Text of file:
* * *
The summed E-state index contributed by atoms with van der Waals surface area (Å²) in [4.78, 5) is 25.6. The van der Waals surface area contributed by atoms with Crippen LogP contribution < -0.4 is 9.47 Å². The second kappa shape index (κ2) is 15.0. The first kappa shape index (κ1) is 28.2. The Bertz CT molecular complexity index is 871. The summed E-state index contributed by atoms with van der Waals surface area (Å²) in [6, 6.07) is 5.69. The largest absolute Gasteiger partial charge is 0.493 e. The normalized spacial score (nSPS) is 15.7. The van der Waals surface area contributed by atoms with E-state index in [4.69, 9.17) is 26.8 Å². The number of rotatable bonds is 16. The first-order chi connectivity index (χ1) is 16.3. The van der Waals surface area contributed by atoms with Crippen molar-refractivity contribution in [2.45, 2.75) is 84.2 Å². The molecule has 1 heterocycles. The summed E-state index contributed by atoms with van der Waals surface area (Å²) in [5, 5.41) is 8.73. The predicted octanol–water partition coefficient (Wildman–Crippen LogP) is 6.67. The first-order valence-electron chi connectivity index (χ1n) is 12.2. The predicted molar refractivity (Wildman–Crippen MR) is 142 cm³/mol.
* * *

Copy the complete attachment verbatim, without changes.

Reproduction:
The summed E-state index contributed by atoms with van der Waals surface area (Å²) in [4.78, 5) is 25.6. The van der Waals surface area contributed by atoms with Crippen LogP contribution < -0.4 is 9.47 Å². The second kappa shape index (κ2) is 15.0. The first kappa shape index (κ1) is 28.2. The Bertz CT molecular complexity index is 871. The summed E-state index contributed by atoms with van der Waals surface area (Å²) in [6, 6.07) is 5.69. The largest absolute Gasteiger partial charge is 0.493 e. The normalized spacial score (nSPS) is 15.7. The van der Waals surface area contributed by atoms with E-state index in [4.69, 9.17) is 26.8 Å². The number of rotatable bonds is 16. The first-order chi connectivity index (χ1) is 16.3. The van der Waals surface area contributed by atoms with Crippen molar-refractivity contribution in [2.45, 2.75) is 84.2 Å². The molecule has 1 heterocycles. The summed E-state index contributed by atoms with van der Waals surface area (Å²) in [5, 5.41) is 8.73. The predicted octanol–water partition coefficient (Wildman–Crippen LogP) is 6.67. The first-order valence-electron chi connectivity index (χ1n) is 12.2. The predicted molar refractivity (Wildman–Crippen MR) is 142 cm³/mol.